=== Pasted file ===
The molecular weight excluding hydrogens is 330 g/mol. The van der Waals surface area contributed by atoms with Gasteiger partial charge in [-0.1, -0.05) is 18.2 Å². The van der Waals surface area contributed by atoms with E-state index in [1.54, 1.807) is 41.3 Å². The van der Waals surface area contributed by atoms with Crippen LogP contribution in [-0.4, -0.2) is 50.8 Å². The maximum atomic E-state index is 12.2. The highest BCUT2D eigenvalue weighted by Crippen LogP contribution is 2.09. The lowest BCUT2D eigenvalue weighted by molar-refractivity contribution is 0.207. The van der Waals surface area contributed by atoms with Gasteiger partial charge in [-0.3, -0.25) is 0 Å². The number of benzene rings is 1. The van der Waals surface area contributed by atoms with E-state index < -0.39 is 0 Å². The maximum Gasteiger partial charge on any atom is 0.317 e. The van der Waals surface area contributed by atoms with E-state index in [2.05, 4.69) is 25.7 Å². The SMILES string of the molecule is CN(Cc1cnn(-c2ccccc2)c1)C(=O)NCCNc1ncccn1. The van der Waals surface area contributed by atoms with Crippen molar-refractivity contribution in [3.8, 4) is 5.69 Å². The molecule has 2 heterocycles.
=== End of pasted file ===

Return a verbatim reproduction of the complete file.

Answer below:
The molecular weight excluding hydrogens is 330 g/mol. The van der Waals surface area contributed by atoms with Gasteiger partial charge in [-0.1, -0.05) is 18.2 Å². The van der Waals surface area contributed by atoms with E-state index in [1.54, 1.807) is 41.3 Å². The van der Waals surface area contributed by atoms with Crippen LogP contribution in [-0.4, -0.2) is 50.8 Å². The maximum atomic E-state index is 12.2. The highest BCUT2D eigenvalue weighted by Crippen LogP contribution is 2.09. The lowest BCUT2D eigenvalue weighted by molar-refractivity contribution is 0.207. The van der Waals surface area contributed by atoms with Gasteiger partial charge in [-0.3, -0.25) is 0 Å². The number of benzene rings is 1. The van der Waals surface area contributed by atoms with E-state index < -0.39 is 0 Å². The maximum Gasteiger partial charge on any atom is 0.317 e. The van der Waals surface area contributed by atoms with E-state index in [2.05, 4.69) is 25.7 Å². The SMILES string of the molecule is CN(Cc1cnn(-c2ccccc2)c1)C(=O)NCCNc1ncccn1. The van der Waals surface area contributed by atoms with Crippen molar-refractivity contribution in [3.8, 4) is 5.69 Å². The molecule has 2 heterocycles.